Jefferson’s only book… Notes on the State of Virginia, written while his beloved wife was dying, has earned him more condemnation than any other drop of ink the man put on paper. Revisionist historians fixate on the physical and mental depiction of slaves- slaves Jefferson encountered in Virginia. No one is comfortable with what is contained in those pages, the clumsy pseudo-science utilized by Jefferson is beneath a man of his intellectual stature. Near the end of the chapter in question, Jefferson acknowledges the educational accomplishments of many free blacks. A lover of fine culture, Jefferson criticized the poetry of Phillis Wheatley- something that many African History scholars cannot forgive. Truth be told, Jefferson would have criticized any American poet as inferior, the talented Ms. Wheatley was up against our harshest critic:
“Misery is often the parent of the most affecting touches in poetry. — Among the blacks is misery enough, God knows, but no poetry. Religion indeed has produced a Phyllis Wheately; but it could not produce a poet.”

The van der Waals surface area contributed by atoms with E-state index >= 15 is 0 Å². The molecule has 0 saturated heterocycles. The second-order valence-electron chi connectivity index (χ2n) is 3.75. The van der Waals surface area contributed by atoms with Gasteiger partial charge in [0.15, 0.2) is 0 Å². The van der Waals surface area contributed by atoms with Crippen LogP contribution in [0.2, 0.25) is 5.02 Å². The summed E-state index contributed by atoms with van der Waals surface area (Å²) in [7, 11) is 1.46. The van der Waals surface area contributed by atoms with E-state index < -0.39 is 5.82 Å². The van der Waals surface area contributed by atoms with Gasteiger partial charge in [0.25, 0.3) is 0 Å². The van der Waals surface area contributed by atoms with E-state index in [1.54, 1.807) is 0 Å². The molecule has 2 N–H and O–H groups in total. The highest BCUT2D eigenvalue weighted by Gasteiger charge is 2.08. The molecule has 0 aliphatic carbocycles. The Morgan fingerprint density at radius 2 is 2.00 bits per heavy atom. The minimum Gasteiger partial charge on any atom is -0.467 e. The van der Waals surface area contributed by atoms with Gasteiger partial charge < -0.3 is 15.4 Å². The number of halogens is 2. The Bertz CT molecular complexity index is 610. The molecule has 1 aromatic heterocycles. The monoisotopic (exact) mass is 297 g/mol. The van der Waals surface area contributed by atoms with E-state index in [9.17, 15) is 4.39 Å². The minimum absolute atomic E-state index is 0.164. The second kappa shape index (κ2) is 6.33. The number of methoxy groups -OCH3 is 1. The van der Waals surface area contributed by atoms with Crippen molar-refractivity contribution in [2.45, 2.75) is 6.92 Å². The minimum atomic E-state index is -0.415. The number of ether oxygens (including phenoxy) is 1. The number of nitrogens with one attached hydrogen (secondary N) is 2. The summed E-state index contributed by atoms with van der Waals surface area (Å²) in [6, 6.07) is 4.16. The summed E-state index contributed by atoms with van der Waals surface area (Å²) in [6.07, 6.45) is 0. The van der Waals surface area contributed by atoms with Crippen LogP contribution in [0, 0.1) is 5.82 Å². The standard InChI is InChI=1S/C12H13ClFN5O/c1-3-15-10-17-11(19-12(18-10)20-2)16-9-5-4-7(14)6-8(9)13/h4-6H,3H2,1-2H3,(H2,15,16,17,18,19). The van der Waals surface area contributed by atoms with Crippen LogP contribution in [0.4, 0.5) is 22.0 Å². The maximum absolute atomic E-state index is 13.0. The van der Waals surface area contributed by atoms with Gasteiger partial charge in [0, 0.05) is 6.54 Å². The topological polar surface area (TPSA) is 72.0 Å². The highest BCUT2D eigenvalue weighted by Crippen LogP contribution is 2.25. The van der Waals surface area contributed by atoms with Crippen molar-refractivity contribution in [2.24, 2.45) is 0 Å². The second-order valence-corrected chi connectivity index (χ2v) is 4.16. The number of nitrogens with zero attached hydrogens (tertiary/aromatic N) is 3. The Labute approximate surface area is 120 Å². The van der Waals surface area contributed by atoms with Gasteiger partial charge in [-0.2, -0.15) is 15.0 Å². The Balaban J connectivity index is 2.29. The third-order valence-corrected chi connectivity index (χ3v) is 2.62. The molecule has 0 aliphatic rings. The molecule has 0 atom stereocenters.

When answering an angry letter…. by the black mathematician and astronomer, Benjamin Banneker, Jefferson agreed with the calls for education and intellectual advancement for blacks in America:
“I thank you sincerely for your letter of the 19th. instant and for the Almanac it contained. no body wishes more than I do to see such proofs as you exhibit, that nature has given to our black brethren, talents equal to those of the other colours of men, & that the appearance of a want of them is owing merely to the degraded condition of their existence both in Africa & America. I can add with truth that no body wishes more ardently to see a good system commenced for raising the condition both of their body & mind to what it ought to be…”
There is a place for passion in the study of history… but it can only be useful if channeled properly. Go forth and be erudite….